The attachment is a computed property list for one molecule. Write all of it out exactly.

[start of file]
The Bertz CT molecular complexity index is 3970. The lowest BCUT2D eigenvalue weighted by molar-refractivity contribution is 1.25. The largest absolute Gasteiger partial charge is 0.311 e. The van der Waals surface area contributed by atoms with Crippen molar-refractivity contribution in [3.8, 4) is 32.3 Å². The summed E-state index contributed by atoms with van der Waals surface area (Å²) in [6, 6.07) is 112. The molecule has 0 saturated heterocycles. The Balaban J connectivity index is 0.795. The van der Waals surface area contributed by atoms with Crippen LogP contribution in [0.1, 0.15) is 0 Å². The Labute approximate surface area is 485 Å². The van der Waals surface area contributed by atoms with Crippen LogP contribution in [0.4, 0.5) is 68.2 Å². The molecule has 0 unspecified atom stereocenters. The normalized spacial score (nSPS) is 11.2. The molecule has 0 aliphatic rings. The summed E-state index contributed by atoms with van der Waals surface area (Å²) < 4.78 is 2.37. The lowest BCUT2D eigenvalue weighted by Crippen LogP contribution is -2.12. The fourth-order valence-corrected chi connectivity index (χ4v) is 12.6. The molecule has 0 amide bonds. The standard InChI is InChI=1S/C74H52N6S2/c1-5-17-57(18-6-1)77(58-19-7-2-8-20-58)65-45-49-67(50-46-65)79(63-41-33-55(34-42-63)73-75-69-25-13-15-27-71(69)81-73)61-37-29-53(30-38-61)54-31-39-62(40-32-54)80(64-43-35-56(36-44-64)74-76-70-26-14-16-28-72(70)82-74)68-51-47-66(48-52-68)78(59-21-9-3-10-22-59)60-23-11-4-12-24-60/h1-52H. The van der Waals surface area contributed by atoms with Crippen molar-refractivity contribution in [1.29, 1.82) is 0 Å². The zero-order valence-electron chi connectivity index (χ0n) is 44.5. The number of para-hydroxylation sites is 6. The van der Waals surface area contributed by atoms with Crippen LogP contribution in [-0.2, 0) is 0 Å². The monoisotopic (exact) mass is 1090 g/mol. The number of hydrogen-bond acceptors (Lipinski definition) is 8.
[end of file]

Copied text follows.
The Bertz CT molecular complexity index is 3970. The lowest BCUT2D eigenvalue weighted by molar-refractivity contribution is 1.25. The largest absolute Gasteiger partial charge is 0.311 e. The van der Waals surface area contributed by atoms with Crippen molar-refractivity contribution in [3.8, 4) is 32.3 Å². The summed E-state index contributed by atoms with van der Waals surface area (Å²) in [6, 6.07) is 112. The molecule has 0 saturated heterocycles. The Balaban J connectivity index is 0.795. The van der Waals surface area contributed by atoms with Crippen LogP contribution in [0.1, 0.15) is 0 Å². The Labute approximate surface area is 485 Å². The van der Waals surface area contributed by atoms with Crippen LogP contribution in [0.4, 0.5) is 68.2 Å². The molecule has 0 unspecified atom stereocenters. The normalized spacial score (nSPS) is 11.2. The molecule has 0 aliphatic rings. The summed E-state index contributed by atoms with van der Waals surface area (Å²) < 4.78 is 2.37. The lowest BCUT2D eigenvalue weighted by Crippen LogP contribution is -2.12. The fourth-order valence-corrected chi connectivity index (χ4v) is 12.6. The molecule has 0 amide bonds. The standard InChI is InChI=1S/C74H52N6S2/c1-5-17-57(18-6-1)77(58-19-7-2-8-20-58)65-45-49-67(50-46-65)79(63-41-33-55(34-42-63)73-75-69-25-13-15-27-71(69)81-73)61-37-29-53(30-38-61)54-31-39-62(40-32-54)80(64-43-35-56(36-44-64)74-76-70-26-14-16-28-72(70)82-74)68-51-47-66(48-52-68)78(59-21-9-3-10-22-59)60-23-11-4-12-24-60/h1-52H. The van der Waals surface area contributed by atoms with Crippen molar-refractivity contribution in [1.29, 1.82) is 0 Å². The zero-order valence-electron chi connectivity index (χ0n) is 44.5. The number of para-hydroxylation sites is 6. The van der Waals surface area contributed by atoms with Crippen LogP contribution in [-0.2, 0) is 0 Å². The monoisotopic (exact) mass is 1090 g/mol. The number of hydrogen-bond acceptors (Lipinski definition) is 8.